12. Estragon says:


    Your instructor has misidentified the product being sold. What is actually being sold is the ability to become peers with an elite group of fellow students. The education, from an economics perspective, is simply packaging.

  13. Transor Z says:

    NYT Oct. 17, 1915:

    Volunteers. I stand corrected. :-)

  14. DiggidyDan says:

    I thought it was to get a piece of paper that “officially qualifies” you to to what anybody with a modicum of common sense could figure out.

  15. Nice set of posts this week Barry. It seems you are sharpening up. It isn’t that you weren’t sharp before but there seemed to be a bit of a lull or dullness to the blog world ‘news’ in the few months leading up to the elections. Nothing personal, this is just my perception. My guess is your instincts are picking up something and it is coming through your posts. It is like a marching pace has quickened or the direction has been refined.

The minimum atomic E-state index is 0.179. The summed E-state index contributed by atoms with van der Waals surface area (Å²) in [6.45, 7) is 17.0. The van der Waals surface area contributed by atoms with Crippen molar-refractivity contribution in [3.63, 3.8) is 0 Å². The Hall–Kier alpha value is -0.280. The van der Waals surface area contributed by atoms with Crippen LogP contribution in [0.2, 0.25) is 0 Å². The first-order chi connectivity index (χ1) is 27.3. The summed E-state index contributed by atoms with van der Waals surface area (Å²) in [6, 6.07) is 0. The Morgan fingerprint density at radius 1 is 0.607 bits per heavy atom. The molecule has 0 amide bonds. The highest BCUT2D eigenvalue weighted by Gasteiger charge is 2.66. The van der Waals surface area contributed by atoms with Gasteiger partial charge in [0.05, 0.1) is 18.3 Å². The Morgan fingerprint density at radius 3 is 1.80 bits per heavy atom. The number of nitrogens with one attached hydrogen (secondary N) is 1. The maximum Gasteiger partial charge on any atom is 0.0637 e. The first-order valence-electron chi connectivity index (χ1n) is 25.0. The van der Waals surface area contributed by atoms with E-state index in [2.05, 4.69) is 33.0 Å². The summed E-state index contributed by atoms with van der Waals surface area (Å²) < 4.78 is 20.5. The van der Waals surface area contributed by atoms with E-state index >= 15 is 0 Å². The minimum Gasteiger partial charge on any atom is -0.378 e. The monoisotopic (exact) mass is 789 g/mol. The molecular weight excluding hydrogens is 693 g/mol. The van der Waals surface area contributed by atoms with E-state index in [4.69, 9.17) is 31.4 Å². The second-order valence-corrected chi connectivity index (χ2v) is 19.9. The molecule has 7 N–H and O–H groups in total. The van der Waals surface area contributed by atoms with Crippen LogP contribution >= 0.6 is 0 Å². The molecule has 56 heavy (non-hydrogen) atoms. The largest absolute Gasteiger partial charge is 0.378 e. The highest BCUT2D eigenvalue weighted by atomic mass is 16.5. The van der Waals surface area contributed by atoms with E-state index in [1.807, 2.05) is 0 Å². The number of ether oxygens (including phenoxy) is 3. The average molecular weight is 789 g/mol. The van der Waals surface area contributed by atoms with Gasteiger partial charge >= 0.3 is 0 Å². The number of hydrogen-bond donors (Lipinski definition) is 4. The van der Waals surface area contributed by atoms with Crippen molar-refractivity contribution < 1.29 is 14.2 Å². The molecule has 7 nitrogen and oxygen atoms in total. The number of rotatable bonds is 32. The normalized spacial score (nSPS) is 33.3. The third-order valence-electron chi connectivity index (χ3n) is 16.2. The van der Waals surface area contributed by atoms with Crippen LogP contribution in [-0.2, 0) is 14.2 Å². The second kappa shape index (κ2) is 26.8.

It will be interesting to see if it leads to something over the next little while.

  16. Easyenough says:

    -Diggidy Dan
    Definitely not. Learning Common Non-sense is what you pay for, or as one of the faculty at my ivy told us in a most negative tone – he intended to teach us how not to sound like idiots at a cocktail party. Similar sentiment to BR’s post.

  17. QOTD:

    “Capital is not a free gift of God or of nature. It is the outcome of a provident restriction of consumption on the part of man. It is created and increased by saving and maintained by the abstention from dissaving.” -Ludwig Von Mises

    you know, if one is interested in Education, they’d do well by becoming (more) familar with Ludwig Von Mises, at the min.. is a quality resource.

  18. Sarge says:

    What passes for a liberal education these days is apparently useless. I have but two years college credit and that was broken up over several years. I’m self educated. I read what I want and when I need to learn something, I read about it, practice it and then put it to use. I’m pretty sure I make as much or more than 80% of the people on this blog and in real life although I cannot say I have used that fact to any great advantage. BUT, I did die trying greatly even if I failed in the doing. No regrets. Well some , but thats mostly about women. Semper Fi.